A new health order issued Friday afternoon requires Monroe County residents to wear face coverings when they’re not at home—with several caveats.
The order took effect at 5 p.m. on Friday, a few hours after it was issued by Monroe County health officer Thomas Sharp. It will stay in effect until it’s rescinded, according to the order.
The order comes as numbers of confirmed positive cases continue to rise in the county, and hospitalizations are starting to edge upward as well. The last death in Monroe County due to COVID-19 came three and a half weeks ago, on June 21.
The number of deaths now stand at 28, and confirmed positive cases at 417.
The 17 cases logged on July 16 was one shy of the highest daily total since the pandemic started. One of the recent cases, announced by the city of Bloomington on Friday, is a Bloomington Transit maintenance staffer. The BT maintenance worker did not have frequent contact with the public, according to the news release.
Brian Shockney, who’s president of IU Health’s South Central Region, reported higher hospitalization numbers for the system, at Friday’s weekly press conference given by local leaders on COVID-19 matters.
Shockney said from July 7 to July 13, IU’s south central region census has increased from 5 patients to 15, just in that week. The number of pending cases—patients waiting for test results—has also tripled, Shockney said. He said there was a doubling of cases among IU Health workers—which arose out of community-based transmission not in the health care setting, he said.
The basic face-covering rule for Monroe County is that face coverings—a face shield, mask or other covering—must be worn over the nose and mouth, anytime someone is not inside their own home or the home of an immediate family member.
In outdoor settings, the order allows for face coverings not to be worn, but only if a six-foot physical distance can be maintained. If it’s a setting where people can’t keep six feet away from each other, then a face covering is required.
Some exceptions apply. For example, children under two years old aren’t required to wear a face covering. People who are hearing- or speaking-impaired don’t have to wear a face covering—if it’s an obstacle to communication. People driving in their personal vehicles aren’t required to wear a face covering, either. Exceptions also apply to some exercise groups.
If people are unsure about whether a face covering is required, local leaders are encouraging people to err on side of wearing a face covering.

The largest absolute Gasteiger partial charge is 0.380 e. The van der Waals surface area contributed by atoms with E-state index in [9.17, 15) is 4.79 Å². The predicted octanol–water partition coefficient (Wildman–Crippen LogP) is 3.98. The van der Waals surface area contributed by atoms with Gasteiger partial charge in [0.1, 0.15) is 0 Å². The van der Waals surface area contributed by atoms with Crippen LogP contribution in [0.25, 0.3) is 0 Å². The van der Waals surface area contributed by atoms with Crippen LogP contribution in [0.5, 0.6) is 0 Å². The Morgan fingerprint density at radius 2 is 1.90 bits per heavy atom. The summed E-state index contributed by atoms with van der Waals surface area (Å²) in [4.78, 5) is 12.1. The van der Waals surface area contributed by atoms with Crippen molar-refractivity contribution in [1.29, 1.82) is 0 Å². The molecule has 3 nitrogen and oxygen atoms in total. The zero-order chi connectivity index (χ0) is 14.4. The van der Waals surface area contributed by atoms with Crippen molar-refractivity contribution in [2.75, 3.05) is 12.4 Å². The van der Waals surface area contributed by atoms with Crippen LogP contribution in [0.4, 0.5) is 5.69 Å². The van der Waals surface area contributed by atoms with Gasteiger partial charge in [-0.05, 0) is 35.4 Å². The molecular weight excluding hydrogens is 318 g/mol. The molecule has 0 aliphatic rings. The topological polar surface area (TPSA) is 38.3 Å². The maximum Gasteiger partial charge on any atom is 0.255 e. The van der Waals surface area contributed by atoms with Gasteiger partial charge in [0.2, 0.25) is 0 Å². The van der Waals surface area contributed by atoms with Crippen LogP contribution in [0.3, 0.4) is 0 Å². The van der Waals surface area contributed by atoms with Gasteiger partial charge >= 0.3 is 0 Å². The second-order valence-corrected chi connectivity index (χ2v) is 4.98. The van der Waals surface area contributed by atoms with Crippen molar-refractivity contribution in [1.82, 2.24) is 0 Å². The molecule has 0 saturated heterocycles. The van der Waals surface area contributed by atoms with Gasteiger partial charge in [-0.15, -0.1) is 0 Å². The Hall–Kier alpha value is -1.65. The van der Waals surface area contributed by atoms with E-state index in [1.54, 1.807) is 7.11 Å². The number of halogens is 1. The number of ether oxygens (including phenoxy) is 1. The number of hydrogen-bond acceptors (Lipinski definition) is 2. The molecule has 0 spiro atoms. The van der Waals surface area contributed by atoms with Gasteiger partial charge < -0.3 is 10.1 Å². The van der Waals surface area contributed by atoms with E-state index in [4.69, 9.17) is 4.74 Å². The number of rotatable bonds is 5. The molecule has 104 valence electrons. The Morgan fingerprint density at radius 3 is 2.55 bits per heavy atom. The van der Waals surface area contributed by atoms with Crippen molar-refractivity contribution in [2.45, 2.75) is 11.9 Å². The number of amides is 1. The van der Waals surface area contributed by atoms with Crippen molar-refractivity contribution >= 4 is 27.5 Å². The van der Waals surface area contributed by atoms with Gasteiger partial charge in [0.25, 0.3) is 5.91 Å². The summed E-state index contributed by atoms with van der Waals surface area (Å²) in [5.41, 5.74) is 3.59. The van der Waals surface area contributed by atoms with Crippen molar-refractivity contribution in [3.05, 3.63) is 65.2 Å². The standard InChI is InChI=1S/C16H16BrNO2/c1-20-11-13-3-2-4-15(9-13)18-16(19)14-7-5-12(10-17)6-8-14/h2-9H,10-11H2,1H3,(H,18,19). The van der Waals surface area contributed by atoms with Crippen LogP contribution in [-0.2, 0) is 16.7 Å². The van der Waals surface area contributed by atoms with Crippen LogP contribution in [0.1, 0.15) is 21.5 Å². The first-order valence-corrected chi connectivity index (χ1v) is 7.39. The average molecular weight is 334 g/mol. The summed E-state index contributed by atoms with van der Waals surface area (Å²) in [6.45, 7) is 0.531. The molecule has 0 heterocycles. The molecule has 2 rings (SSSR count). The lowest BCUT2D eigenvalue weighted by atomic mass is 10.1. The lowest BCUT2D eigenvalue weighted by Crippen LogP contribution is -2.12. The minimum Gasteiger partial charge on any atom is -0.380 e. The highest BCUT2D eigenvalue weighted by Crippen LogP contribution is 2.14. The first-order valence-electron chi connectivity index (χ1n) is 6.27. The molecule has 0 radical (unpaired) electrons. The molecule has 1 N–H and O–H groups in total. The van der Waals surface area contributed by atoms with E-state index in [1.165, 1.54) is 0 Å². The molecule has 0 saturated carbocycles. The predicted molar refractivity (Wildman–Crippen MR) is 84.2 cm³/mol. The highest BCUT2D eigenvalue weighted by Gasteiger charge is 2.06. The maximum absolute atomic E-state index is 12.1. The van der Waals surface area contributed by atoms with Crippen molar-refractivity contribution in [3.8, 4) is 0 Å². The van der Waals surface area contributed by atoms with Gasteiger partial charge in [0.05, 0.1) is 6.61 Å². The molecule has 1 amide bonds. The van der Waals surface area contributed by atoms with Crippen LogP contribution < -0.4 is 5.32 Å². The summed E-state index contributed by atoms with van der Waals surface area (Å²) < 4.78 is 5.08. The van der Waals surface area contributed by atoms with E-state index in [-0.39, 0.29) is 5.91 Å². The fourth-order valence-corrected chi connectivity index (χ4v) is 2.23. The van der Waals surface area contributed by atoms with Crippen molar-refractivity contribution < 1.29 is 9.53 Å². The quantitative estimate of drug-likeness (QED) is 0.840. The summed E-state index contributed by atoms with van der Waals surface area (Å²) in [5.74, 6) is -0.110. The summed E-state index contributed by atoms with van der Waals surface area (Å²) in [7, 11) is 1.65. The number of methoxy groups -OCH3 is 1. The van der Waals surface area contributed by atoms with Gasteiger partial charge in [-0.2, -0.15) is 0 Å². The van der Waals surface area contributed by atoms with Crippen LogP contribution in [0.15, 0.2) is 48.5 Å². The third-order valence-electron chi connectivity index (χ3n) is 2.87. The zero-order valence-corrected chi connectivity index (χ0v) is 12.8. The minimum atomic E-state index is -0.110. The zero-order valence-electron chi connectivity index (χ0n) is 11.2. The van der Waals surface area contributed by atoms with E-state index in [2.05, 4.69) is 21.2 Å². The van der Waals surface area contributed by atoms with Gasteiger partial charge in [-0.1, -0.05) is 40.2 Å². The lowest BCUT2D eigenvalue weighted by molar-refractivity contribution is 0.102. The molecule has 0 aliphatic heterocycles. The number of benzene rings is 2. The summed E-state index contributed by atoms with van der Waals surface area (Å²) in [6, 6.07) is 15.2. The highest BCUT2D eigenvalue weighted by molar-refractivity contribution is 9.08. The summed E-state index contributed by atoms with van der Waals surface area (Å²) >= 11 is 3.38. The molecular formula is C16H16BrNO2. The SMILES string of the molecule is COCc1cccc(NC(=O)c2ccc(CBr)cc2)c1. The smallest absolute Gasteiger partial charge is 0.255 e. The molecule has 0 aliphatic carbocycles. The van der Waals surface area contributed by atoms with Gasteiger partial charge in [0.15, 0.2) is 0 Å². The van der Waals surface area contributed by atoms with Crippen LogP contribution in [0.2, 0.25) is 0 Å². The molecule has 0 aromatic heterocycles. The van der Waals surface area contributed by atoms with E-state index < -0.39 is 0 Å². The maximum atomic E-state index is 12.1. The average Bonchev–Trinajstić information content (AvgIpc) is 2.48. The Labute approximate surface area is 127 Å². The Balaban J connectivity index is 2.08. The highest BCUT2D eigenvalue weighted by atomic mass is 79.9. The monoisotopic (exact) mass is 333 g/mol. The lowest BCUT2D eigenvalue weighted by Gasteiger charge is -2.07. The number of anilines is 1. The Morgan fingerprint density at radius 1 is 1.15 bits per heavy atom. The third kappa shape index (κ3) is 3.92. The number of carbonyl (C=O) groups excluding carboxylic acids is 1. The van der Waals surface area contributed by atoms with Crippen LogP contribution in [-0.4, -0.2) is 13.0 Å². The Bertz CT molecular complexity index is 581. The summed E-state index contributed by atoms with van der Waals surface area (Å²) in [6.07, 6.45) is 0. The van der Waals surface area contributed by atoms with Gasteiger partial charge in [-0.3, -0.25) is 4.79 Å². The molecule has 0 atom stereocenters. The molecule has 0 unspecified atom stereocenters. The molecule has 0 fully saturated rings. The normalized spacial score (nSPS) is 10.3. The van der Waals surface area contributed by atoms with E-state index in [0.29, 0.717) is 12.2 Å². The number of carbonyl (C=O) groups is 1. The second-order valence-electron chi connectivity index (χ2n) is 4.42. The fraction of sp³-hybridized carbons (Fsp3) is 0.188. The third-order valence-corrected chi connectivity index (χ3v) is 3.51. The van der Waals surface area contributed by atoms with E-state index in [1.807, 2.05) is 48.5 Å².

At Friday’s weekly press conference on COVID-19 matters given by local leaders Shockney put the basic principle in slogan form: “If you have to ask, wear a mask.”
The new county health order also includes rules on crowd sizes, and a prohibition against bar-top service in restaurants, set to go into effect on July 31.
At Friday’s press conference, Bloomington’s mayor, John Hamilton, said he would be issuing an order next Monday that will put the county’s restrictions on crowd size and bar-top service into effect earlier than the county’s health order says. That means inside the city limits, the rules will take effect on July 23. [Updated July 20, 2020. As expected, the mayor’s order was issued on Monday.]
The limits on sizes of crowds apply to two kinds of gatherings—non-commercial and commercial. For noncommercial gatherings—like those at private residences,
including fraternities and sororities on or off the Indiana University campus—the limit is 50 people.
For commercial gatherings, where the crowd is in a venue that is offered to the general public for rent or use an indoor gathering can’t be bigger than 100 people. An outdoor commercial gathering is limited to 150 people.
Under the county’s order, table-top seating at restaurants, bars, and nightclubs has to be provided for all customers. Bar-top service is not allowed.
According to the mayor’s office, Hamilton’s authority to issue the order is based on a part of Indiana Code that gives a local government general powers to ensure public safety. [IC-36-8-2-5] It’s the same authority recently used by West Lafayette’s mayor to issue a similar order.
A followup message to media from the mayor’s office Friday evening, reiterated the mayor’s comments at Friday’s press conference about the reason for the swifter implementation inside the city—on July 23 instead of July 31. It’s based on the idea that “even a week can make a difference in case numbers when it comes to behaviors.”